Clarifying the idea, Zaidi adds that “of course hearing impaired people cannot physically ‘hear’ music, but they can experience the same feelings a hearing enabled person can – they can feel the melodies and tunes and the joy and mood alterations music can bring.”

When the agency pitched this project to Coca-Cola, the brand was extremely supportive and gave Ogilvy full creative liberty to explore, conduct further research and own the idea.

However, getting the technology and setup right down to the finest detail was a challenge, and it took about three months to test out thoroughly.

“Of course hearing impaired people cannot physically ‘hear’ music, but they can experience the same feelings a hearing enabled person can – they can feel the melodies and tunes and the joy and mood alterations music can bring.”

According to Wen Peng Xiao, Technical Partner, K1ND, “to put it simply, the setup is a graphical and sensorial representation of music, and works on how visual and tactile elements can be used to help a person feel the music.”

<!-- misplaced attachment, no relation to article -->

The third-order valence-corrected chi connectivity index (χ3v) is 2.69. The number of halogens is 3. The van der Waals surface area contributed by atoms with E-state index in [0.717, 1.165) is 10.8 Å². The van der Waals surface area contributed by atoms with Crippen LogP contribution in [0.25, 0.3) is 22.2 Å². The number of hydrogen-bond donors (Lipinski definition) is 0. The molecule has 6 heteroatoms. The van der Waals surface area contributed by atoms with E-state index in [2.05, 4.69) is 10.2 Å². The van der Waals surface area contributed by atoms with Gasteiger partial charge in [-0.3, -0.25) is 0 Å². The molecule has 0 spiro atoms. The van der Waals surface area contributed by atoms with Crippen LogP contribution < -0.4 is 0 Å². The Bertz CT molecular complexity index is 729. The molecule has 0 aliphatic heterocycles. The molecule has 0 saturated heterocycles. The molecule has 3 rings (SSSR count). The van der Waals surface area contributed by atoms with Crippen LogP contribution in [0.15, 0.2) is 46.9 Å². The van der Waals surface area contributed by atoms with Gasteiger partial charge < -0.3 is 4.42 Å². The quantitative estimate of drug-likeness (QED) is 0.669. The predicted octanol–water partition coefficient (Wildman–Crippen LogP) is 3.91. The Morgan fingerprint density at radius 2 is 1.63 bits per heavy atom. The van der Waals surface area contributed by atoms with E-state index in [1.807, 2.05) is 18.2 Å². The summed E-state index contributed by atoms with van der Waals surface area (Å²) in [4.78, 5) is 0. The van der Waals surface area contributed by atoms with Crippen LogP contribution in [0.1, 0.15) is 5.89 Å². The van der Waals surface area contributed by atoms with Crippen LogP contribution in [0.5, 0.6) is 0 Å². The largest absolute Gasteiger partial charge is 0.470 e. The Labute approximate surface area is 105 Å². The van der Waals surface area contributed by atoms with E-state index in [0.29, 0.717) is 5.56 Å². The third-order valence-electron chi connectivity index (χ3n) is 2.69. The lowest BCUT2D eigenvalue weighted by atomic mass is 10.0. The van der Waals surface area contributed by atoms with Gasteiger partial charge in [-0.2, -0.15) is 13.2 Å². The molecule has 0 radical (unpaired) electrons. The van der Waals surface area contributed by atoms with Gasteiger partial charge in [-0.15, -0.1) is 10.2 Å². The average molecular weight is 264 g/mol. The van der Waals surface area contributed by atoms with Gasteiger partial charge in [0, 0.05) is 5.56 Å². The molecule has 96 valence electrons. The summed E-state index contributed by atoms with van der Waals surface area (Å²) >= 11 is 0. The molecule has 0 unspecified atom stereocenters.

For logistical reasons and to prevent any teething problems the setup was constructed and shot in Bangkok. The setup itself is composed of two sofas, special flooring, lights and a large TV screen. The sofa contains more than 200 tiny sensors fitted in the upholstery. Each vibration sensor is programmed to vibrate according to the sound made, so that the type of vibration generated is in sync with the instruments, vocals, and chorus (in other words, the ‘dhuk dhukk’ sound of a dhol will generate a different vibration compared to the sonorous sitar note). Over 400 LED lights were installed in the room, each one with a microcontroller which, depending on the sound signal received, flickers, pulsates, dims, switches on or off, thereby contributing to the overall music experience generated. Lastly, a large LCD screen was installed, showing the video of the song played. According to Wen, “these elements contributed to convert the experience to something which hearing impaired people could relate to.”